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    The life and freedom of Luis Corvalan

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    Former Chilean Communist leader Luis Corvalan is best known in today's Russia for a silly limerick about his swap for the Soviet dissident Vladimir Bukovsky, in which the latter is referred to as a "hooligan".

    Former Chilean Communist leader Luis Corvalan is best known in today's Russia for a silly limerick about his swap for the Soviet dissident Vladimir Bukovsky, in which the latter is referred to as a "hooligan."

    Older generations may also remember the noisy solidarity demonstrations in the U.S.S.R. and other countries that followed Corvalan's arrest by General Augusto Pinochet in the 1970s. Soviet authorities eventually managed to secure his release from prison in exchange for Bukovsky.

    The prisoner swap seems bizarre to many now, almost thirty-five years later, as Corvalan and Bukovsky seem to have had very little in common besides being political prisoners. Oddly enough, upon his release, the Chilean went to the U.S.S.R., where he had been offered political asylum, while Bukovsky went to the United States, rather than Chile, and later settled down in the United Kingdom.

    The swap was obviously orchestrated by Washington, not Santiago. For all its power, Pinochet's military junta was essentially at the behest of the U.S. government.

    This historical fact sheds light on the September 11, 1973 military coup led by Pinochet, in which Salvador Allende's Popular Unity government was overthrown and Corvalan was imprisoned.

    Pinochet's coup was not a routine affair in the history of Chile, which, like most other Latin American nations, is no stranger to putsches, juntas, and dictatorships. It was one of the bloodiest and "hottest" episodes of the Cold War.

    For decades, the Americans and the Soviets fought each other in proxy wars around the war. The Americans lost the Vietnam War and had to withdraw from Indochina in 1973. But they battled back in Chile that same year, throwing their weight behind General Pinochet's anti-Socialist conspiracy. The years of dictatorship that followed that U.S.-orchestrated coup claimed the lives of thousands of Chilean civilians.

    By 1973, Corvalan had already become a senator and was a prominent figure in Chile's political establishment. Communists held all the key posts in Allende's government. Washington vehemently opposed this political alignment, for reasons that were more geopolitical than ideological. The Americans simply could not tolerate Moscow's growing influence in this strategically important region of the Western hemisphere.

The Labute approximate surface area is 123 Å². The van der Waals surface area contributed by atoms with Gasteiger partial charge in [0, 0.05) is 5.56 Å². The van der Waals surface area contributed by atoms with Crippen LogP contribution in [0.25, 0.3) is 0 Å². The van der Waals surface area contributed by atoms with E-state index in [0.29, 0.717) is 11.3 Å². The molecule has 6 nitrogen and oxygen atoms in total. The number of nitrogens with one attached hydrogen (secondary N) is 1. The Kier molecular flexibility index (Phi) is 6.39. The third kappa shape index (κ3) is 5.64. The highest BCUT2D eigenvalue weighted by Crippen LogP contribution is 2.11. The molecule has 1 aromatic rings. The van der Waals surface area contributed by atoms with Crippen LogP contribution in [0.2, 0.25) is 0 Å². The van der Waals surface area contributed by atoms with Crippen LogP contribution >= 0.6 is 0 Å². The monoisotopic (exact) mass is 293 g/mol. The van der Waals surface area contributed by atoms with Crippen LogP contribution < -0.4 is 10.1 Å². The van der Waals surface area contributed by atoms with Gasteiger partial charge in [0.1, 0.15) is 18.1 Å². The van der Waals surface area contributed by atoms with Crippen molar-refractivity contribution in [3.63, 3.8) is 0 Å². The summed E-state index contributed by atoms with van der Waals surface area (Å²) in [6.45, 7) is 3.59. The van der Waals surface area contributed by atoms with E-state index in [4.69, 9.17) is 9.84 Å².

After the military junta took power, Corvalan quickly realized that his life was in danger. General Pinochet declared the Communist Party his government's No. 1 enemy. He urged his allies to destroy the party before it regrouped and launched a counter-offensive. So the Soviet-backed initiative to have Corvalan swapped for Bukovsky literally saved the Chilean communist leader's life.

    Amazingly, Corvalan continued his struggle against the Chilean junta even after he was released from a concentration camp on the island of Dawson and moved to Moscow. In 1983, he underwent plastic surgery and returned to his home country incognito. For Corvalan, this was a matter of principle - a personal mission he was all the more committed to after his only son was tortured to death in Pinochet's prison.

    Corvalan spent six years in hiding in Chile, and narrowly escaped arrest. In an interview later in life, he recount the event, and not without a sense of humor:

    "We were at a meeting in the neighborhood of La Florida when we heard that the police were about to search all the houses in the area... in pursuit of some criminals. As soon as we heard the police were coming, we cleared all our papers off the table and covered it with bottles, glasses and food instead ... then I went to the bathroom and left the door open. The woman who owned the house let the police in and offered to show them around the house, giving us more time to hide. I was in the bathroom, and I heard the steps of the police as they entered house, so I stood in front of the toilet with my back to the door and pretended like I was about to go. A policeman who saw my back through the open door just said, 'Sorry, sorry,' and left. The key was leaving the door open. Someone in hiding is not expected to leave doors open."

    The story had a happy ending. Pinochet's junta fell in 1989, and Corvalan was able to come out of hiding. Soon after, he resigned as secretary general of the Chilean Communist Party. He spent the next 21 years of his life writing his memoirs, in which he expresses nostalgia for the former Soviet Union, the country that gave him his shelter and freedom. He never rejected his communist views and continued to uphold socialist ideals.

    Sincerity is extremely hard to come by in the world of politics, but Corvalan was one of those rare politicians who sincerely believe in the ideals they espouse. You can admire the man even if you don't share his beliefs.

    (RIA Novosti political commentator Nikolai Troitsky)

    The opinions expressed in this article are the author's and do not necessarily represent those of RIA Novosti.

    The views and opinions expressed in the article do not necessarily reflect those of Sputnik.

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